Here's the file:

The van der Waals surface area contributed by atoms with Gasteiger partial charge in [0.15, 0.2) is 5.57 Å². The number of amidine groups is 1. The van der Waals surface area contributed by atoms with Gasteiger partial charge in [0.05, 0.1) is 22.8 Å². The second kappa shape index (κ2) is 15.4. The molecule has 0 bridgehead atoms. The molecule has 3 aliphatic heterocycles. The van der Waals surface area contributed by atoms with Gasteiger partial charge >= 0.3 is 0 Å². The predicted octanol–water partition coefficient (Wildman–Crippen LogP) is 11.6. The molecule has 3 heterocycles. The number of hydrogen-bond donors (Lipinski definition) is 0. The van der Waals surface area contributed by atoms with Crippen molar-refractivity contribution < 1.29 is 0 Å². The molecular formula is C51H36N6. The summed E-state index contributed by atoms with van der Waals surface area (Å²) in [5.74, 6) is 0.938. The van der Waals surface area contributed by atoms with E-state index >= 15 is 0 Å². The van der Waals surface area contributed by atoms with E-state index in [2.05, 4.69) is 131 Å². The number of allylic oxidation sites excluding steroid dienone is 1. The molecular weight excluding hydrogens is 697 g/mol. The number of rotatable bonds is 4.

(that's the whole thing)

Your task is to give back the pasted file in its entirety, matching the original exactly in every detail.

The van der Waals surface area contributed by atoms with Gasteiger partial charge in [0.15, 0.2) is 5.57 Å². The number of amidine groups is 1. The van der Waals surface area contributed by atoms with Gasteiger partial charge in [0.05, 0.1) is 22.8 Å². The second kappa shape index (κ2) is 15.4. The molecule has 0 bridgehead atoms. The molecule has 3 aliphatic heterocycles. The van der Waals surface area contributed by atoms with Gasteiger partial charge >= 0.3 is 0 Å². The predicted octanol–water partition coefficient (Wildman–Crippen LogP) is 11.6. The molecule has 3 heterocycles. The number of hydrogen-bond donors (Lipinski definition) is 0. The van der Waals surface area contributed by atoms with Crippen molar-refractivity contribution < 1.29 is 0 Å². The molecular formula is C51H36N6. The summed E-state index contributed by atoms with van der Waals surface area (Å²) in [5.74, 6) is 0.938. The van der Waals surface area contributed by atoms with E-state index >= 15 is 0 Å². The van der Waals surface area contributed by atoms with E-state index in [2.05, 4.69) is 131 Å². The number of allylic oxidation sites excluding steroid dienone is 1. The molecular weight excluding hydrogens is 697 g/mol. The number of rotatable bonds is 4.